lessons began. Emma Perkins, who sat watching her, could not tell what Susie talked so earnestly about. She seemed to be asking a favour; and at length Mrs. Ashley smiled and said, “ Yes, Susie, you may, you like ;” and then Susie came away quite contented.
Then Susie went across the room to speak to Fanny Simpson, but Fanny turned away when she saw her, and asked Lucy Jones to hear her repeat her Geography, that she might be sure she knew it perfectly. She did this on purpose that she might not be obliged to take any notice of Susie. She was too much offended with her to want to have anything to say to her.
Susie waited patiently; but before Fanny had finished, the little girl was desired to write her copy, and she had no other opportunity of speaking to Fanny; for as soon as the writing was done, the History class was called up:
Susie quietly took her old place, about halfthe class. Fanny, therefore, was at the head. She looked at Susie in some surprise, and said, at the top, you know, Susie.” Susie smiled and shook her head.
“Susie wishes you to have your own place again, Fanny,” said their governess.
“She tells me it was quite by accident that she knew the answer to the question yesterday ; and she thinks that, after you have worked so hard to keep at the top of the class, it is not fair that you should lose it for the want of one
So you are still to be the head girl in History, Fanny."
Fanny coloured; and if she thought it was more than she deserved, she thought correctly. But she came
“ You are
afterwards to Susie, and thanked her for her kindness. She was naturally proud and reserved, and would not own to Susie that she had ever been unkind to her ; but she thanked her for giving up the place to her in such a pleasant manner that she scarcely seemed to Susie like the same girl.
Susie went home feeling that “her text” had once more gained the victory. Whether Fanny would ever become as friendly as Emma Perkins had, was rather doubtful; but at all events she would most probably behave better than she bad hitherto done. Susie was not mistaken. Fanny was conquered by kindness. From the time that Susie yielded the top place to her, she treated her with more consideration ; and although she did not grow very intimate with her, she ceased to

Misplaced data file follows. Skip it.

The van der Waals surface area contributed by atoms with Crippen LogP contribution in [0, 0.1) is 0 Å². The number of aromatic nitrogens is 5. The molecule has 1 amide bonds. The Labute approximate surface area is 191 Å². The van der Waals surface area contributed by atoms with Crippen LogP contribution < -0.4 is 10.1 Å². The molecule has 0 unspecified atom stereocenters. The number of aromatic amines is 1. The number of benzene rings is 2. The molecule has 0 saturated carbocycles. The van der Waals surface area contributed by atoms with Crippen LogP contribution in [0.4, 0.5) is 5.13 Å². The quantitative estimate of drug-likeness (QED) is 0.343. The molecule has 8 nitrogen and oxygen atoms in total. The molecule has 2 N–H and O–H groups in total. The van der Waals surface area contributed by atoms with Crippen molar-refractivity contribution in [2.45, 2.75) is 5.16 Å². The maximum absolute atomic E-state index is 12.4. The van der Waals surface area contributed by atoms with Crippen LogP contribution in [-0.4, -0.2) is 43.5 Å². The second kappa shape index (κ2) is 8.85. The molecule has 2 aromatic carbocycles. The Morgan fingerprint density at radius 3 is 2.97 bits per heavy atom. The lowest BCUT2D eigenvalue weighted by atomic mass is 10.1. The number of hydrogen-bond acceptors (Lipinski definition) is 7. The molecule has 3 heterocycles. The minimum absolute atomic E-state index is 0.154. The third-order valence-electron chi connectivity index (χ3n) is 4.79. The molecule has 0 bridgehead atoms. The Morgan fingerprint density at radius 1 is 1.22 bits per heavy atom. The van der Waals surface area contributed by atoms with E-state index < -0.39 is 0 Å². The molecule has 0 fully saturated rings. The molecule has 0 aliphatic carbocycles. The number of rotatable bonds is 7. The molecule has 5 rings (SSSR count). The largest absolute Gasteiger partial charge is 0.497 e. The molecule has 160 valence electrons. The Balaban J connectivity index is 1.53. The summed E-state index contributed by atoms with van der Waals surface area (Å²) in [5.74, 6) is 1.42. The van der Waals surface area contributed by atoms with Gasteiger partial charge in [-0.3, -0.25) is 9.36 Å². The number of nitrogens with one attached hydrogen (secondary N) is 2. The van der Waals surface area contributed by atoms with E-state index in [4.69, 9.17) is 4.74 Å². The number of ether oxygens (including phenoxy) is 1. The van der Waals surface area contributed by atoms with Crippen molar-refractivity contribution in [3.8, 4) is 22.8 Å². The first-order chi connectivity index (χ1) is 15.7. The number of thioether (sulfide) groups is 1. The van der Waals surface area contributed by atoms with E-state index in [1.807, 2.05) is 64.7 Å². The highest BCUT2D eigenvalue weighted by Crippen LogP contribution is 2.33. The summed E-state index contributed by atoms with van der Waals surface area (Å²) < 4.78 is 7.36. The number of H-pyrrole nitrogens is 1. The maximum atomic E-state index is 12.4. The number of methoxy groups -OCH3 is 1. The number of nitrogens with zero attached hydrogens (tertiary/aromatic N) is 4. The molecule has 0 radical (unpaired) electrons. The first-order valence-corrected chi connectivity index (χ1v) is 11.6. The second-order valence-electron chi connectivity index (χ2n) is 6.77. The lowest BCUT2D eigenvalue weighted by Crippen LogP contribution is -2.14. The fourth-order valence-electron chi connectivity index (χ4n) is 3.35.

“Now," said aunt Mary, when her little niece was joyfully describing to her the alteration in Fanny, “now, Susie, I think you have only one more trial of your text to make at present."
“One more aunt ? why, all the rest of the girls are pretty agreeable now."
“But this is not a schoolfellow, Susie: I was thinking of Jem Horton."
Susie's countenance fell. "Oh, aunt !" she said, in her old despairing tone, “I shall never do anything with Jem."
A DRAWING FROM JAPAN. SEVERAL thousand miles away from us is Japan-a kingdom consisting of many islands, which, if placed
together, would be much larger thau England. The people who live there are in their looks, character, manners, and religiou, very much like the Chinese.
They are said to be clever, and among other manufactures their crapes, silks, porcelain, and lacquer-work are quite famous. They are also successful in copper,